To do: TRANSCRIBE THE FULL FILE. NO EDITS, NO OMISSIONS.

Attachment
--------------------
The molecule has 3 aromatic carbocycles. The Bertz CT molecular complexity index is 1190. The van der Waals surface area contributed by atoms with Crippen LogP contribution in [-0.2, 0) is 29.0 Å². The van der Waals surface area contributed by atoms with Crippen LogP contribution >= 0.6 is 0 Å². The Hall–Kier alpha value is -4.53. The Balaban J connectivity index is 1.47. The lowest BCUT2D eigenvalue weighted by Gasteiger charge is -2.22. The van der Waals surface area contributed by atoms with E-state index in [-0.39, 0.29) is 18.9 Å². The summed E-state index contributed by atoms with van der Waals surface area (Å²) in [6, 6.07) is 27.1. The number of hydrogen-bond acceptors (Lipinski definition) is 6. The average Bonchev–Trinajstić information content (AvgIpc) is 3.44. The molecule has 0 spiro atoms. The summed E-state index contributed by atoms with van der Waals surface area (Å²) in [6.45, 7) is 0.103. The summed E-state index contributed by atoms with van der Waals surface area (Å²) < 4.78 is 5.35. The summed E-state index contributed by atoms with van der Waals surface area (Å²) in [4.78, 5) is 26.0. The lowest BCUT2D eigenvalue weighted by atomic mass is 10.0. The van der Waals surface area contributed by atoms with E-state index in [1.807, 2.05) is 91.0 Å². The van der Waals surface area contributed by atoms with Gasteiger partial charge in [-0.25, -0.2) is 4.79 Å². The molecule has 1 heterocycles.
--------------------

The molecule has 3 aromatic carbocycles. The Bertz CT molecular complexity index is 1190. The van der Waals surface area contributed by atoms with Crippen LogP contribution in [-0.2, 0) is 29.0 Å². The van der Waals surface area contributed by atoms with Crippen LogP contribution >= 0.6 is 0 Å². The Hall–Kier alpha value is -4.53. The Balaban J connectivity index is 1.47. The lowest BCUT2D eigenvalue weighted by Gasteiger charge is -2.22. The van der Waals surface area contributed by atoms with E-state index in [-0.39, 0.29) is 18.9 Å². The summed E-state index contributed by atoms with van der Waals surface area (Å²) in [6, 6.07) is 27.1. The number of hydrogen-bond acceptors (Lipinski definition) is 6. The average Bonchev–Trinajstić information content (AvgIpc) is 3.44. The molecule has 0 spiro atoms. The summed E-state index contributed by atoms with van der Waals surface area (Å²) in [6.45, 7) is 0.103. The summed E-state index contributed by atoms with van der Waals surface area (Å²) < 4.78 is 5.35. The summed E-state index contributed by atoms with van der Waals surface area (Å²) in [4.78, 5) is 26.0. The lowest BCUT2D eigenvalue weighted by atomic mass is 10.0. The van der Waals surface area contributed by atoms with E-state index in [1.807, 2.05) is 91.0 Å². The van der Waals surface area contributed by atoms with Gasteiger partial charge in [-0.25, -0.2) is 4.79 Å². The molecule has 1 heterocycles.